Thursday, 24 August 2017

Cracks in the Alexander Column on Palace Square

Count Georg von Cancrin, the elderly and influential Minister of Finance, enjoyed evening walks. Crossing palace square in 1841, he noticed a vertical crack in the granite of the Alexander Column that had been erected on August 30th 1834.

Grigory Chernetsov’s painting (below) of Palace Square on August 30th 1834

With his knowledge of mineralogy, he understood the danger of water seeping through the cracks and mixing with granite. Although stringent in controlling the state budgets, Cancrin proposed to cover the column with copper and was willing to fund the project.

Alphonse Bichebois’s painting (below) of Palace Square on August 30th 1834

Court officials were reluctant to acknowledge that there were any defects in the recently installed monument. To avoid a scandal as the minister was respected by the Emperor Nicholas I, a committee of the original builders was formed.

They concluded ‘after a most thorough examination that the column was found to be in perfect order. Some granite crystals had crumbled and formed small rough depressions that were not glossed. These hollows appear to be cracks’. It was an ‘optical illusion’. It is unknown if Nicholas was deliberately deceived by the builders hiding the flaws with their work.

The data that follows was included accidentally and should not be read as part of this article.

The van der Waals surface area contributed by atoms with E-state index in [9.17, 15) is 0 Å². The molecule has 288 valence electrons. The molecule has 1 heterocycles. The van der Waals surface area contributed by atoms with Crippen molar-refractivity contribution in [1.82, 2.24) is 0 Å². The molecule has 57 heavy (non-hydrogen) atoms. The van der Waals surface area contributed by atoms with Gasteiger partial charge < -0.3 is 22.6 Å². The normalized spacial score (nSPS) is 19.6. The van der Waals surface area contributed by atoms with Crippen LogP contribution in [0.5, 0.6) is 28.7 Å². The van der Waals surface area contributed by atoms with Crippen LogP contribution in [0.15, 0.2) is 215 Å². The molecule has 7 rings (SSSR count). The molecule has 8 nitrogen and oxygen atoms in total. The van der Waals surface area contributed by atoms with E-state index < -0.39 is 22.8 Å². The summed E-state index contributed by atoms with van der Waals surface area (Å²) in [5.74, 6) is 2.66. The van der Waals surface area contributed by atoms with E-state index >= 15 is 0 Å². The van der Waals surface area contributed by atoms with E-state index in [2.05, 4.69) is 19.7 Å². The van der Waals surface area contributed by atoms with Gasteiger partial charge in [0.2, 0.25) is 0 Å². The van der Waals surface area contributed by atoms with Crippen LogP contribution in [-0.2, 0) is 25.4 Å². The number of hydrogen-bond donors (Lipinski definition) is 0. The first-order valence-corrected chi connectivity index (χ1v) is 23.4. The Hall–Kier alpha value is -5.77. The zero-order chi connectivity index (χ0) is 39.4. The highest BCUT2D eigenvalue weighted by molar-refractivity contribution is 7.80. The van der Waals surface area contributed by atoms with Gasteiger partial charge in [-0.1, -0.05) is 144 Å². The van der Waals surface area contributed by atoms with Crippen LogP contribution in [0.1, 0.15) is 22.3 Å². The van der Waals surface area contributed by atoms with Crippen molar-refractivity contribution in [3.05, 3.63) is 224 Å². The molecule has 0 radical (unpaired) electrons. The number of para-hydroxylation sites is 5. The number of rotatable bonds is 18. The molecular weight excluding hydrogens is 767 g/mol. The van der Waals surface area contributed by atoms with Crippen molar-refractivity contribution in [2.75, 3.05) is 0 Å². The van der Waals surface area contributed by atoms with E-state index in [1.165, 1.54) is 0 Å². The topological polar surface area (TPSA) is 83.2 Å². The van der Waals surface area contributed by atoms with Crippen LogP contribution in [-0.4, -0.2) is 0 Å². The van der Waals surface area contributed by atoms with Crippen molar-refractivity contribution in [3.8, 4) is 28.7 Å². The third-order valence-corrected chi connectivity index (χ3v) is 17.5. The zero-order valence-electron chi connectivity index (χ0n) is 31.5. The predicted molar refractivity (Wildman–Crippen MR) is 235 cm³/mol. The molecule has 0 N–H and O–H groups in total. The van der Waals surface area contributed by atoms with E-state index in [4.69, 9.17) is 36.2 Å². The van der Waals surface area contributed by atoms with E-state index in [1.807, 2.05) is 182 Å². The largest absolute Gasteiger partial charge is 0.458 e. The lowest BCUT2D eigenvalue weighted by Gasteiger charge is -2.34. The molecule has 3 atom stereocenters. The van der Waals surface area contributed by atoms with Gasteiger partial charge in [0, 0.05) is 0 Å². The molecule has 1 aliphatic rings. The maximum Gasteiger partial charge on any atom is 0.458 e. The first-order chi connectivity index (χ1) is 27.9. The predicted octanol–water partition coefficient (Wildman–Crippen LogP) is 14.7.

Twenty years later the problem became dire. Alexander II established another committee in1861 of experts including engineers, scientists, professors and architects to inspect the column. They agreed that ‘cracks appeared even before the column was put in place and were skillfully filled with mastic [resin from the mastic tree used as putty-like filler and sealant] that later fell out’.

Photograph c1870s (below) of the Alexander Column with the wooden gates to the Winter Palace’s large inner courtyard

The column was repaired using a solution of Portland cement mixed with liquid glass and then polishing the surface. As it was necessary to annually inspect the column to seal up any damage, four copper chains with rings at the end were attached at the top for lifting and lowering a worker.

Photograph (below) of the Angel representing Alexander I at the top of the column


  1. Wonderful images! Very interesting to see the temporary staircase erected against the facade of the palace; I've never seen the Winter Palace "amended" that way. Did this occur more than once, frequently, or was that the only time this was done? (There's a painting of a big soirée at the Tuileries Palace in 1867 that shows a temporarily grand staircase leading from the Salle des Maréchaux in the Pavillon de l'Horloge down into the gardens.)

    I expect that even today they need to keep a close eye on the column?

  2. Prior to the 1837 fire, a wooden balcony is mentioned in memoirs through the years during various ceremonial occasions. The palace and admiralty squares were used for military parades. Note one of the awnings over the gates that I write about in my book.

    They used the wrong granite for the Alexander column that they were careful to change with future monuments. The column would continue to be monitored.

  3. Excellent early CGI work on the masses of soldiers.

    What a blessing the Bolshies moved the capital to Moscow--and that they maintained and even rebuilt the palaces instead of erasing them.